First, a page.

Art by Kim Salac
Relationships, whether platonic or romantic, are essential in life. As we spend more time with our thoughts during this pandemic, they start to consume us, making us question our mundane activities: “Why am I friends with these particular people? Did that come off too harsh or needy? How am I really doing?” When it comes to my relationship with myself and others, I’ve found myself taking a good look in the mirror these past eight months.
Entering the new school year from home, I had to communicate virtually. The friends I had made over these past two years were suddenly in Virginia, and here I was in Houston, a thousand miles away, determining where our relationships stood. How would I solely talk to them through text or Facetime? Then I started to yearn for that old feeling … sitting in Clem 3 in a glass room, 1 am, trying to figure out life. "Will I ever have that again?," I thought. I’m stuck at home, and they are all within the same physical space, potentially meeting up with each other and seeing each other in person instead of over a screen.
At first glance, with denial, I say this is not me — I don’t follow others willingly, I’m my own person, and I can be independent. While this might be partially true, I wasn’t gazing deep into a clear mirror; my mind clouded the truth that I was codependent.
Looking at my situation clinically has provided some insight. Understanding codependency helped me analyze my personality and how I adjust myself in all cases. Codependency may be defined as one person allowing another person’s actions and behavior, group, or thing to dictate their own actions and behaviors, with the subconscious goal of protecting the self. At first glance, with denial, I say this is not me — I don’t follow others willingly, I’m my own person, and I can be independent. While this might be partially true, I wasn’t gazing deep into a clear mirror; my mind clouded the truth that I was codependent. This pandemic has altered the expectations, boundaries, and control I have in life.
As this year nears its end, and people start to reflect on their actions, I’ve taken it upon myself to see how I’ve grown. Viewing old Snapchat memories of when I was at a concert, football game, or just spending time with friends, I thought, “I took that for granted.” The rate at which I could easily detach myself from others became a recognized reality. Even though I was home and could see old friends, I didn’t, in fact, see them (again, the pandemic). It felt as if I didn’t know who I was, and everything I had done previously was a facade I put on.
I recognized -- again! -- that we’re in a pandemic, and everyone is not okay. Wanting to spend time alone isn't selfish, and when you have the mental capacity to interact with others that's not something that should run on a schedule.
Thorough consideration of myself has brought up these ponderous thoughts: “Who am I in relation to others; how much do I need them to define who I am?” I will admit that at one time I considered myself an extrovert, but I then felt mistaken. As the weeks continued to pass, and I had gone months without checking in on friends, I started to feel a hole in my chest for those small interactions I used to have walking around school, the occasional wave and smile. Yet, the moment started to fade because I recognized --again! -- that we’re in a pandemic, and everyone is not okay. Wanting to spend time alone isn't selfish, and when you have the mental capacity to interact with others that's not something that should run on a schedule.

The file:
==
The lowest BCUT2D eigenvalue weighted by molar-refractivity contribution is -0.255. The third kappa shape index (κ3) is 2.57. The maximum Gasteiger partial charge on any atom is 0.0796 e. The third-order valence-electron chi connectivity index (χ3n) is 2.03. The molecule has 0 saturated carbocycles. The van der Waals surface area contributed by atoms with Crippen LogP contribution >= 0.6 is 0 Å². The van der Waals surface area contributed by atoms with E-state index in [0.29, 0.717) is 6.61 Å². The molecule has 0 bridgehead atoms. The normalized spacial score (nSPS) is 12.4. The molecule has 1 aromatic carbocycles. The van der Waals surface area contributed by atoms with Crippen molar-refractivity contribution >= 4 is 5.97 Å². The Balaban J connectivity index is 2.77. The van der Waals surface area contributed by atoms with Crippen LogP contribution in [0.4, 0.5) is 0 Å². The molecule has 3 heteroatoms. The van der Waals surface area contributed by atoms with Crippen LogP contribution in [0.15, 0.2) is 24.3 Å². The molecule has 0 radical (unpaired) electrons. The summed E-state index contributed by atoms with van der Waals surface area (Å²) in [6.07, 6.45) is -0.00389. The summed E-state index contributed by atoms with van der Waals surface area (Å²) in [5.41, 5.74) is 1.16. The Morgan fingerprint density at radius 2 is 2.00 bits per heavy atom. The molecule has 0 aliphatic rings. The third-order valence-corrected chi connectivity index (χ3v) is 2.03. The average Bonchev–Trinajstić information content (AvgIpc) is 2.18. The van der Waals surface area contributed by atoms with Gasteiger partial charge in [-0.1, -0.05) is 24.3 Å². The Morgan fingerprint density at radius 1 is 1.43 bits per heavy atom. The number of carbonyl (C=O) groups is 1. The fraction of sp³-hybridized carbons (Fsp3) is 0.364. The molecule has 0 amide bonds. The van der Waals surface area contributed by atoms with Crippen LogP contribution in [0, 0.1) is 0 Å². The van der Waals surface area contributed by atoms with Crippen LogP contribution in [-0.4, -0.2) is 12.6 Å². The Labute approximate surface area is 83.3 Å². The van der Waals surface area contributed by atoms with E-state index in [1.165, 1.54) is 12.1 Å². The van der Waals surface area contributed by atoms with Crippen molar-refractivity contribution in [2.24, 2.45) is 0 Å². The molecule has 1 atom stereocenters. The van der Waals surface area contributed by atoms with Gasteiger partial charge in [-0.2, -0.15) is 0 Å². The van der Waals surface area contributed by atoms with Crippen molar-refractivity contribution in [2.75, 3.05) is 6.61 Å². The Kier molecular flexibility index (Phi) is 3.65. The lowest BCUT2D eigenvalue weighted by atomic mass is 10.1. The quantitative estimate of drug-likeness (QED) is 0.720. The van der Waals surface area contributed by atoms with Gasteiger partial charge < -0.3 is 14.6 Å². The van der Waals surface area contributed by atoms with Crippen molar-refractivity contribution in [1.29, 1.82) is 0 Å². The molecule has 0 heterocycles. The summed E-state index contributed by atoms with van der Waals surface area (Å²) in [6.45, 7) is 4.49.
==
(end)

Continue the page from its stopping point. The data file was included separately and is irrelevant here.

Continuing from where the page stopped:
I'm learning that whether it’s with a family member, friend, or potential partner, you have to hold space for yourself. Realizing that I was a people pleaser helped me readjust my attitude towards an independent lifestyle. I kept in mind how even virtually I could still put others’others’ needs before my own. I'm trying now to think less about how much time I have spent doing specific things in a day, and more about how much space I have allotted to myself, for myself. Life should be consumed not with transactions but instead with meaningful relationships. No matter the relationship style, platonic or romantic, boundaries must be in place to allow growth amongst each individual.
Codependency is linked to so many things: trust issues, control issues, or family issues. Would I still complete a 3 am run to Harris Teeter to finish cupcakes for everyone, or would I go to bed?
Maybe others can learn from my experience. Overcompensating for your dependency on someone takes time to realize, so noticing how it harms not only yourself but others is essential to creating healthy attachment styles. Codependency is linked to so many things: trust issues, control issues, or family issues. Would I still complete a 3 am run to Harris Teeter to finish cupcakes for everyone, or would I go to bed? Because I love baking, I might typically have thought, "make those cupcakes," neglecting how tired I felt. It took a pandemic to realize offering myself to others (baking for others, doing for others) often came from me not feeling needed, or feeling unworthy. It is important to question why you believe what you do because it can create a false sense of reality. Suddenly you will look in the mirror and not recognize who’s staring back at you.
Notice that crack in your mirror, It has always been there, and now it’s time for you to allow the mirror to break so you can start to recognize yourself. Too many distractions and false realities were formed, so now all you have to stare at is a broken mirror. Replace your mirror, set firm boundaries, and create clear goals to become who you want to be. Healing takes time, and you must allow your mirror to crack for you to acknowledge change needs to happen.